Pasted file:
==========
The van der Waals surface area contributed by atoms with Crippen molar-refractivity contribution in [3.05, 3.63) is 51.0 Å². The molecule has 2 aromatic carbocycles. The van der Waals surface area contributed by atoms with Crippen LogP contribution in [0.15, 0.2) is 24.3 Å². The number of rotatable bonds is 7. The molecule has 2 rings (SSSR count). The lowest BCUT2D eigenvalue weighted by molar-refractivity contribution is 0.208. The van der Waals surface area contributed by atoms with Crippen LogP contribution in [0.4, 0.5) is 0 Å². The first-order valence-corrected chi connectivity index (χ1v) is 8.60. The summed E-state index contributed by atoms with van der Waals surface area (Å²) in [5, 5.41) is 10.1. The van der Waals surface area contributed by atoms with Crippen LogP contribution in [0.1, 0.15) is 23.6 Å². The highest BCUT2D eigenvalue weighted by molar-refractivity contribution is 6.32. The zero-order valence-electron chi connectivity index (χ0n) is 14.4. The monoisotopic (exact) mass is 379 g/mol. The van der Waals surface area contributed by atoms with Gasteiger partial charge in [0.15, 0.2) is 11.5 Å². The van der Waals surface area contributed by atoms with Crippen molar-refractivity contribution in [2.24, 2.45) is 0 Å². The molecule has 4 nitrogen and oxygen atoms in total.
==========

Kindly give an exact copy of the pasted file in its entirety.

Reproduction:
The van der Waals surface area contributed by atoms with Crippen molar-refractivity contribution in [3.05, 3.63) is 51.0 Å². The molecule has 2 aromatic carbocycles. The van der Waals surface area contributed by atoms with Crippen LogP contribution in [0.15, 0.2) is 24.3 Å². The number of rotatable bonds is 7. The molecule has 2 rings (SSSR count). The lowest BCUT2D eigenvalue weighted by molar-refractivity contribution is 0.208. The van der Waals surface area contributed by atoms with Crippen LogP contribution in [0.4, 0.5) is 0 Å². The first-order valence-corrected chi connectivity index (χ1v) is 8.60. The summed E-state index contributed by atoms with van der Waals surface area (Å²) in [5, 5.41) is 10.1. The van der Waals surface area contributed by atoms with Crippen LogP contribution in [0.1, 0.15) is 23.6 Å². The highest BCUT2D eigenvalue weighted by molar-refractivity contribution is 6.32. The zero-order valence-electron chi connectivity index (χ0n) is 14.4. The monoisotopic (exact) mass is 379 g/mol. The van der Waals surface area contributed by atoms with Gasteiger partial charge in [0.15, 0.2) is 11.5 Å². The van der Waals surface area contributed by atoms with Crippen molar-refractivity contribution in [2.24, 2.45) is 0 Å². The molecule has 4 nitrogen and oxygen atoms in total.